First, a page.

Celebratory outakes continue as Joe Biden basks in the moment. Boris Johnson finally sent congrads to Joe, being a Trumpster and all, but curdled it in a message saying he looks ‘“forward to working closely together on our shared priorities.”‘
And an UK image for Sunday:
Tomorrow’s front page pic.twitter.com/zqwFwcbI6N
— The Observer (@ObserverUK) November 7, 2020
Meanwhile, far to the east in DC, the T-Rump is holed-up in his bunker-modified, walled-off White House babbling like a baby and won’t give a concession speech, threateing to release a torrid avalanche of legal shit on Monday, contesting the voting in a load of states, and conceding only ‘“this election is far from over.”‘
Only problem is the T-Rump is an idiot.
Despite the bullshit, bullshit is still bullshit and the T-Rump is just all mouth — via Time early this afternoon:
This week alone, the Trump campaign blitzed state and federal courts with roughly a dozen new lawsuits, most attempting to halt the vote-counting process or disqualify tranches of ballots.
The majority of the Trump campaign’s lawsuits were filed in Pennsylvania, Nevada, Georgia, and Michigan—states where either Biden’s margin of victory is relatively slim, or where a winner has yet to be called.
After Biden declared victory on Saturday, President Donald Trump seemed poised to continue to fight in court.
In comments from the White House, he vowed to pursue a lawsuit in Pennsylvania.
But legal experts say his chances of meaningfully challenging the election are dwindling.
Many of his campaign’s lawsuits filed this week have been dismissed on lack of merit, and the ones that have gained some traction are unlikely to change the outcome of the Presidential race.
“There’s literally nothing that I’ve seen yet with the meaningful potential to affect the final result,” Justin Levitt, a law professor at Loyola Law School, told TIME in an email.
Another stage set for the Trump and his lackeys to be shamed — a good concise synopsis of the situatiob was also found this afternoon at the Guardian — high points:
None of what Trump alleged has been proved to be true. Nonetheless, Republican legal challenges in key states are set to continue. Leading the effort to marshal a legal force like that which led the party to victory in the 2000 Florida recount were Jared Kushner, Donald Trump Jr and his younger brother Eric Trump, and Rudy Giuliani, the former New York mayor recently seen apparently trying to seduce a young actor posing as a reporter in Sacha Baron Cohen’s second Borat movie.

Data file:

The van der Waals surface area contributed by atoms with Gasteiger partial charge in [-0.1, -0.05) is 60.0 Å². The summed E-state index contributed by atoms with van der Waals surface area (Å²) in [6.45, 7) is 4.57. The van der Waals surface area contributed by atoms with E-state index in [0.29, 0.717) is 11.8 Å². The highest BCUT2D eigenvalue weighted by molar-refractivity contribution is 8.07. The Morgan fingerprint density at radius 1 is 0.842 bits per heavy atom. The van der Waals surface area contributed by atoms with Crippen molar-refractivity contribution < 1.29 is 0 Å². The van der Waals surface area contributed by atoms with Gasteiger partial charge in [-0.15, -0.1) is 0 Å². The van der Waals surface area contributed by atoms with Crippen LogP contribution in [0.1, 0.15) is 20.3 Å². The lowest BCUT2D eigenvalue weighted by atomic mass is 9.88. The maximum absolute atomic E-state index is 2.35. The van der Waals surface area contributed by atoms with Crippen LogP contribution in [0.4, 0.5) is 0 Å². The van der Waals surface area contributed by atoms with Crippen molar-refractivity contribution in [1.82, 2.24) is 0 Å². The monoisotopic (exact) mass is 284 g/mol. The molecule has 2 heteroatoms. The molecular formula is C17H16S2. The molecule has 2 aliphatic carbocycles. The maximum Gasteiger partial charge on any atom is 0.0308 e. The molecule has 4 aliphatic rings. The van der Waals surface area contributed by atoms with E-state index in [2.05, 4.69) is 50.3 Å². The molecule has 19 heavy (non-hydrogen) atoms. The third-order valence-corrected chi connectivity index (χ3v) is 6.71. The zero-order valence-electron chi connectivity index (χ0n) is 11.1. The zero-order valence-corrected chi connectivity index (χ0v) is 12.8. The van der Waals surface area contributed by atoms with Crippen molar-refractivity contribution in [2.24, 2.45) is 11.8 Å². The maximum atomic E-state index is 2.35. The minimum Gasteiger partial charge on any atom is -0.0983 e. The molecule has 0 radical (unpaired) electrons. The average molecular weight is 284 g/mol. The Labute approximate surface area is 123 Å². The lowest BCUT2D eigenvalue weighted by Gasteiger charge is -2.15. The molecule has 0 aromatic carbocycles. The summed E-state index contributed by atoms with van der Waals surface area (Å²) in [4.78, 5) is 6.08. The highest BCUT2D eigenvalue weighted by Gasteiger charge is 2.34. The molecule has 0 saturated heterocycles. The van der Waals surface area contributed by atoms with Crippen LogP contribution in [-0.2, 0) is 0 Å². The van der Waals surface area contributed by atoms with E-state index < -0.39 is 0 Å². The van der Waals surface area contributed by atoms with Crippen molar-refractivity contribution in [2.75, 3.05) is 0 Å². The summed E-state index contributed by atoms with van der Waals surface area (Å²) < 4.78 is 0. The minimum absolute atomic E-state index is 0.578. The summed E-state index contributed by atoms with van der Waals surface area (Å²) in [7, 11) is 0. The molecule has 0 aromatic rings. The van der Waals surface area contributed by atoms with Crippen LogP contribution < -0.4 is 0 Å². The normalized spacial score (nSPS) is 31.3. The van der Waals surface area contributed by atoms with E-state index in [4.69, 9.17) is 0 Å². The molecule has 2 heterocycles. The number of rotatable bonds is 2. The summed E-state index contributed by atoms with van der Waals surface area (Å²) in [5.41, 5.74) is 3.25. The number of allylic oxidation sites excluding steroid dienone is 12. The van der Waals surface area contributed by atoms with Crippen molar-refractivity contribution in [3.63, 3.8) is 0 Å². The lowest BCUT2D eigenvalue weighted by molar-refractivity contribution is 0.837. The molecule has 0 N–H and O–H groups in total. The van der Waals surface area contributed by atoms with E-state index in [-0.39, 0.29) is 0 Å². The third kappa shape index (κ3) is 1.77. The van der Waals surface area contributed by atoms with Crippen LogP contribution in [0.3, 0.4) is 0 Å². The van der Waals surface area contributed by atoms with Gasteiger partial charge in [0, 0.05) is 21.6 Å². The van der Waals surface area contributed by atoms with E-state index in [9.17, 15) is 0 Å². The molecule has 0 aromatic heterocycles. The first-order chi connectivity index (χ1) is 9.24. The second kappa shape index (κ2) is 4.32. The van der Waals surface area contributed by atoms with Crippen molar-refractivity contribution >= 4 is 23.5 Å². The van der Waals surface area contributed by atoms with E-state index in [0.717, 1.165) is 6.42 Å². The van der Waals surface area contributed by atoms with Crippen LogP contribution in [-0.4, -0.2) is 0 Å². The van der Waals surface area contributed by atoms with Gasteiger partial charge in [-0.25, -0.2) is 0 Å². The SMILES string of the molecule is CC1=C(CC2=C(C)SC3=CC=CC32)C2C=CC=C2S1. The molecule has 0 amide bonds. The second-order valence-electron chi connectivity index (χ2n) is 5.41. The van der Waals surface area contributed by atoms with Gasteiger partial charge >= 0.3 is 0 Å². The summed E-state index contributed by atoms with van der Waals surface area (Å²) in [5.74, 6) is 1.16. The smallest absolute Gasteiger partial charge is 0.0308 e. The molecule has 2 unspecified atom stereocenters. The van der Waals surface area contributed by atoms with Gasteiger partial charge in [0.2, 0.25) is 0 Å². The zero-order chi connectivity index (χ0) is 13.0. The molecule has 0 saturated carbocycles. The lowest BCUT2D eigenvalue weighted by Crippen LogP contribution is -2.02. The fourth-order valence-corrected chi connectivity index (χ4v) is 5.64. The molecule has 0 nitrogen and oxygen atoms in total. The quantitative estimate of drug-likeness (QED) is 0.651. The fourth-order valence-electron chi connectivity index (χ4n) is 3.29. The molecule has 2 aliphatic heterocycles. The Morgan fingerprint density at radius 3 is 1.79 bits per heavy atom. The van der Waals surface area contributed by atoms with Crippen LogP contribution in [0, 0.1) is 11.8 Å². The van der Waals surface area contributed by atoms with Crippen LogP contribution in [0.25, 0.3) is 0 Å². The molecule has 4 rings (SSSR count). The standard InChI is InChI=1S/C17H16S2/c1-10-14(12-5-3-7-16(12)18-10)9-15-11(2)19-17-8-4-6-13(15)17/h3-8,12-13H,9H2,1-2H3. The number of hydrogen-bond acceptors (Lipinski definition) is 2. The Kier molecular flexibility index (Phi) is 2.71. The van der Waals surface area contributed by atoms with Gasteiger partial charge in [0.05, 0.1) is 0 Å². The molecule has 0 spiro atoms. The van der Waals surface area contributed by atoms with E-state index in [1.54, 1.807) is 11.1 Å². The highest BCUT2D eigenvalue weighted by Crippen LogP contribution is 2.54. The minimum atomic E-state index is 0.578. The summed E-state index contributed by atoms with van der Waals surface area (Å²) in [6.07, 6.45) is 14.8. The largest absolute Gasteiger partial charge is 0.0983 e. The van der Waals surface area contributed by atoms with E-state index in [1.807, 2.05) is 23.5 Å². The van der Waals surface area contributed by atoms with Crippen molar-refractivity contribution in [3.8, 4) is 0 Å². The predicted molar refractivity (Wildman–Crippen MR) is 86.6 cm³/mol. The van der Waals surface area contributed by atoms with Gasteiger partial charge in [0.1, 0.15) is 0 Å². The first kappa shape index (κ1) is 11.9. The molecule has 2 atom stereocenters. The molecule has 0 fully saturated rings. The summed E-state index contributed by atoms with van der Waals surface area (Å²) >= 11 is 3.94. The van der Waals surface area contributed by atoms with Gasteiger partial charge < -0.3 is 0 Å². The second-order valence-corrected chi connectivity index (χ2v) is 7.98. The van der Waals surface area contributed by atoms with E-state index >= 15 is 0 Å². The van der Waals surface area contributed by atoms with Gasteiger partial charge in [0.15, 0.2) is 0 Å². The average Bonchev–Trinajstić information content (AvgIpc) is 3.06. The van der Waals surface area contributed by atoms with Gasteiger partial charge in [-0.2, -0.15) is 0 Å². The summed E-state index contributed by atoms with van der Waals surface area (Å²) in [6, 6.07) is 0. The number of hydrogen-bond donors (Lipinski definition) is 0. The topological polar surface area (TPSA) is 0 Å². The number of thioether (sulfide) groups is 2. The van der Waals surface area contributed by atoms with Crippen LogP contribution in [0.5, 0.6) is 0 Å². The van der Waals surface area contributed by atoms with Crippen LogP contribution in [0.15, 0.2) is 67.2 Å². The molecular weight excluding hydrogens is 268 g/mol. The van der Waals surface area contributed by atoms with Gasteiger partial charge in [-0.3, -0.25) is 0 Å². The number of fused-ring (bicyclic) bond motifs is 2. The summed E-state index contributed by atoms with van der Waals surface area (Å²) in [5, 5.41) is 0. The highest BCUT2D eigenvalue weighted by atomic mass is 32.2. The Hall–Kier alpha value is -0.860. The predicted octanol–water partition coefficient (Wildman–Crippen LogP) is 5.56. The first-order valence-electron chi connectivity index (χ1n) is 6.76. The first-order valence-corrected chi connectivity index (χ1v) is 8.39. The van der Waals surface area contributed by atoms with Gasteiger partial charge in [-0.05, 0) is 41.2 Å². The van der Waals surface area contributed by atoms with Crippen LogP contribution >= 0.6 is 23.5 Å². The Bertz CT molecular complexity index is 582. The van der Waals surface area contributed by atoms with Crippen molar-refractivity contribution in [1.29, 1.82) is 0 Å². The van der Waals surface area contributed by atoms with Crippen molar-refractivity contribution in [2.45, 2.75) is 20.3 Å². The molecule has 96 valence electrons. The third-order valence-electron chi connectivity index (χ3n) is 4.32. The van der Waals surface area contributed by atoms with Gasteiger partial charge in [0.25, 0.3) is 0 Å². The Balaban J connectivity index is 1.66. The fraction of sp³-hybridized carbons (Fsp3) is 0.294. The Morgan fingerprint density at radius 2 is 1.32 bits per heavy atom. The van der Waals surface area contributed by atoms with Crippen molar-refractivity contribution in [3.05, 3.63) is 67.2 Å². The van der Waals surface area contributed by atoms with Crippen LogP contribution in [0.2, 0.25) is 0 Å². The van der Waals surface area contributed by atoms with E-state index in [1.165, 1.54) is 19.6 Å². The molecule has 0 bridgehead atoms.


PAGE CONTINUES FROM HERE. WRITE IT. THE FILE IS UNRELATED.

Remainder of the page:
Trump’s daughter, Ivanka, has largely stayed quiet. Nowhere to be seen is an army of lawyers of the size – and skill – Trump will need. The failure to assemble a coherent legal team, and to raise as much as $60m to fund attempts to stop vote counts in some swing states and continue them in others, was in many ways a reflection of previous failures among the small circle of mostly family advisers Trump has kept around him.
“What a campaign needs to do to staff one statewide recount, let alone multiple recounts, is overwhelming,” Benjamin Ginsberg, a top Republican lawyer who was national counsel to George W Bush in 2000 and 2004, told CNN.
“Bush v Gore was one state [Florida]. We put out a call and hundreds of lawyers, political operatives and many others responded. Even with that, it taxed the party to its limits to do just one state. It is at best unproven that the Trump campaign can command the sort of infrastructure they would really need to pull this off.”
The legal challenge to Biden’s victory was placed in the hands of Jay Sekulow, who defended the president during the Mueller investigation and the impeachment process, and Giuliani, who went to Philadelphia to publicly demand Republican operatives be granted greater oversight over the Pennsylvania count.
Among experts dismissing Trump’s legal moves was James Baker, who led the effort for Bush in Florida which wrested the White House from Al Gore.
It was reported this week that Kushner was placing calls from the Trump war room, in search of his own version of Baker, a former chief of staff, treasury secretary and secretary of state.
Baker has backed Trump.
But he told the New York Times that 20 years ago, “We never said don’t count the votes. That’s a very hard decision to defend in a democracy.”
Late on Friday, the Fox News host Laura Ingraham, an ardent loyalist, advised the president to “accept defeat”, should it come, with “grace and composure.”
Ingraham also railed at “failed” consultants and campaign officials who “blew through hundreds of millions of dollars without the legal apparatus in place to challenge what we all knew was coming.
“Why aren’t the best lawyers in America on television night after night explaining the president’s legal claims?” she asked.
Indeed. Unless the whole scheme/schemes were nothing but shit, which is what they be…
(Illustration: Pablo Picasso’s ‘Self Portrait Facing Death‘ (June 30, 1972), was originally found here).